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December 2, 2014

Jonathan Tobin: Defending the Right to a Jewish State

Heather Hale: Compliment your kids without giving them big heads

Megan Shauri: 10 ways you are ruining your own happiness

Carolyn Bigda: 8 Best Dividend Stocks for 2015

Kiplinger's Personal Finance editors: 7 Things You Didn't Know About Paying Off Student Loans

Samantha Olson: The Crucial Mistake 55% Of Parents Are Making At Their Baby's Bedtime

Densie Well, Ph.D., R.D. Open your eyes to yellow vegetables

The Kosher Gourmet by Megan Gordon With its colorful cache of purples and oranges and reds, COLLARD GREEN SLAW is a marvelous mood booster --- not to mention just downright delish
April 18, 2014

Rabbi Yonason Goldson: Clarifying one of the greatest philosophical conundrums in theology

Caroline B. Glick: The disappearance of US will

Megan Wallgren: 10 things I've learned from my teenagers

Lizette Borreli: Green Tea Boosts Brain Power, May Help Treat Dementia

John Ericson: Trying hard to be 'positive' but never succeeding? Blame Your Brain

The Kosher Gourmet by Julie Rothman Almondy, flourless torta del re (Italian king's cake), has royal roots, is simple to make, . . . but devour it because it's simply delicious

April 14, 2014

Rabbi Dr Naftali Brawer: Passover frees us from the tyranny of time

Greg Crosby: Passing Over Religion

Eric Schulzke: First degree: How America really recovered from a murder epidemic

Georgia Lee: When love is not enough: Teaching your kids about the realities of adult relationships

Cameron Huddleston: Freebies for Your Lawn and Garden

Gordon Pape: How you can tell if your financial adviser is setting you up for potential ruin

Dana Dovey: Up to 500,000 people die each year from hepatitis C-related liver disease. New Treatment Has Over 90% Success Rate

Justin Caba: Eating Watermelon Can Help Control High Blood Pressure

The Kosher Gourmet by Joshua E. London and Lou Marmon Don't dare pass over these Pesach picks for Manischewitz!

April 11, 2014

Rabbi Hillel Goldberg: Silence is much more than golden

Caroline B. Glick: Forgetting freedom at Passover

Susan Swann: How to value a child for who he is, not just what he does

Cameron Huddleston: 7 Financial Tasks You Should Tackle Right Now

Sandra Block and Lisa Gerstner: How to Profit From Your Passion

Susan Scutti: A Simple Blood Test Might Soon Diagnose Cancer

Chris Weller: Have A Slow Metabolism? Let Science Speed It Up For You

The Kosher Gourmet by Diane Rossen Worthington Whitefish Terrine: A French take on gefilte fish

April 9, 2014

Jonathan Tobin: Why Did Kerry Lie About Israeli Blame?

Samuel G. Freedman: A resolution 70 years later for a father's unsettling legacy of ashes from Dachau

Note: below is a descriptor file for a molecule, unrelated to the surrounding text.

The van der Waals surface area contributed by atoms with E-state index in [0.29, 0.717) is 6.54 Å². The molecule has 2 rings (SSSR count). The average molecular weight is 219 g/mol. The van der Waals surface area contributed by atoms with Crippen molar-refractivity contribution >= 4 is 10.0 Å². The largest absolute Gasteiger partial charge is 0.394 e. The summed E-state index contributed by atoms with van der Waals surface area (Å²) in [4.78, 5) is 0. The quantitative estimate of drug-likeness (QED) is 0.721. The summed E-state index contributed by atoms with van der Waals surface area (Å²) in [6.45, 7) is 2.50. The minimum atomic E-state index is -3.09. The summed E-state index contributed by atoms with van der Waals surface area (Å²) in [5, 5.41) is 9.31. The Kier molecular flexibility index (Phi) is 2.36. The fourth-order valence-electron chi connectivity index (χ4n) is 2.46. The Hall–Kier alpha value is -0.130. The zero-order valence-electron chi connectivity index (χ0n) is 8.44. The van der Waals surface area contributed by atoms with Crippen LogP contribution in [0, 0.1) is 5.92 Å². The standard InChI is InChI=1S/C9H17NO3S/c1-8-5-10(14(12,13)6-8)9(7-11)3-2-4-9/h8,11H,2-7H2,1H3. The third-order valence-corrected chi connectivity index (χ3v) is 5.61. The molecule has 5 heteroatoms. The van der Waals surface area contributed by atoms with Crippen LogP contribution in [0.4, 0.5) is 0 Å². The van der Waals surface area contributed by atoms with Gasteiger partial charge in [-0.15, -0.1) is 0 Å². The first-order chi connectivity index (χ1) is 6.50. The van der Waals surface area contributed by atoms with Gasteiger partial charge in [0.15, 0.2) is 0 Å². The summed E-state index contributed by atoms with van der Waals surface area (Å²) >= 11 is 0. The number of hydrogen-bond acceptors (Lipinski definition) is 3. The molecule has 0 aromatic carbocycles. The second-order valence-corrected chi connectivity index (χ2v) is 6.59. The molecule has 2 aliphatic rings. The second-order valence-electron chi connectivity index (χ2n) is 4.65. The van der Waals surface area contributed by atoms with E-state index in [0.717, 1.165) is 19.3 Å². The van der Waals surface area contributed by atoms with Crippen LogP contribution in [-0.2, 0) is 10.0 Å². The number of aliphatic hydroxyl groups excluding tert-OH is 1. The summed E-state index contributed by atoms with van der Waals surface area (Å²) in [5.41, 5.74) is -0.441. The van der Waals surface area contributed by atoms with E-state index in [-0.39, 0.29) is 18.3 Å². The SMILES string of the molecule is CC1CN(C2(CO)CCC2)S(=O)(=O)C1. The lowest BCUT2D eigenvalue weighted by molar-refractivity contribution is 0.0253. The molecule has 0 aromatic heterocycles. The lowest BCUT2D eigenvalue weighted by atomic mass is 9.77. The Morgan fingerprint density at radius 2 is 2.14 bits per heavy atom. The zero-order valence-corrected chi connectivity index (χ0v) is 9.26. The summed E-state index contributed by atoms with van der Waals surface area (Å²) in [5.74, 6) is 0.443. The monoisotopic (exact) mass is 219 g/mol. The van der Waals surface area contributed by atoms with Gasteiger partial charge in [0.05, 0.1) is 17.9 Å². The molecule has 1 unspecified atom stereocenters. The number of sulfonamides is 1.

Jessica Ivins: A resolution 70 years later for a father's unsettling legacy of ashes from Dachau

Kim Giles: Asking for help is not weakness

Kathy Kristof and Barbara Hoch Marcus: 7 Great Growth Israeli Stocks

Matthew Mientka: How Beans, Peas, And Chickpeas Cleanse Bad Cholesterol and Lowers Risk of Heart Disease

Sabrina Bachai: 5 At-Home Treatments For Headaches

The Kosher Gourmet by Daniel Neman Have yourself a matzo ball: The secrets bubby never told you and recipes she could have never imagined

April 8, 2014

Lori Nawyn: At Your Wit's End and Back: Finding Peace

Susan B. Garland and Rachel L. Sheedy: Strategies Married Couples Can Use to Boost Benefits

David Muhlbaum: Smart Tax Deductions Non-Itemizers Can Claim

Jill Weisenberger, M.S., R.D.N., C.D.E : Before You Lose Your Mental Edge

Dana Dovey: Coffee Drinkers Rejoice! Your Cup Of Joe Can Prevent Death From Liver Disease

Chris Weller: Electric 'Thinking Cap' Puts Your Brain Power Into High Gear

The Kosher Gourmet by Marlene Parrish A gift of hazelnuts keeps giving --- for a variety of nutty recipes: Entree, side, soup, dessert

April 4, 2014

Rabbi David Gutterman: The Word for Nothing Means Everything

Charles Krauthammer: Kerry's folly, Chapter 3

Amy Peterson: A life of love: How to build lasting relationships with your children

John Ericson: Older Women: Save Your Heart, Prevent Stroke Don't Drink Diet

John Ericson: Why 50 million Americans will still have spring allergies after taking meds

Cameron Huddleston: Best and Worst Buys of April 2014

Stacy Rapacon: Great Mutual Funds for Young Investors

Sarah Boesveld: Teacher keeps promise to mail thousands of former students letters written by their past selves

The Kosher Gourmet by Sharon Thompson Anyone can make a salad, you say. But can they make a great salad? (SECRETS, TESTED TECHNIQUES + 4 RECIPES, INCLUDING DRESSINGS)

April 2, 2014

Paul Greenberg: Death and joy in the spring

Dan Barry: Should South Carolina Jews be forced to maintain this chimney built by Germans serving the Nazis?

Mayra Bitsko: Save me! An alien took over my child's personality

Frank Clayton: Get happy: 20 scientifically proven happiness activities

Susan Scutti: It's Genetic! Obesity and the 'Carb Breakdown' Gene

Lecia Bushak: Why Hand Sanitizer May Actually Harm Your Health

Stacy Rapacon: Great Funds You Can Own for $500 or Less

Cameron Huddleston: 7 Ways to Save on Home Decor

The Kosher Gourmet by Steve Petusevsky Exploring ingredients as edible-stuffed containers (TWO RECIPES + TIPS & TECHINQUES)

Jewish World Review Sept. 30, 2008 / 30 Elul 5768

The year of campaign chaos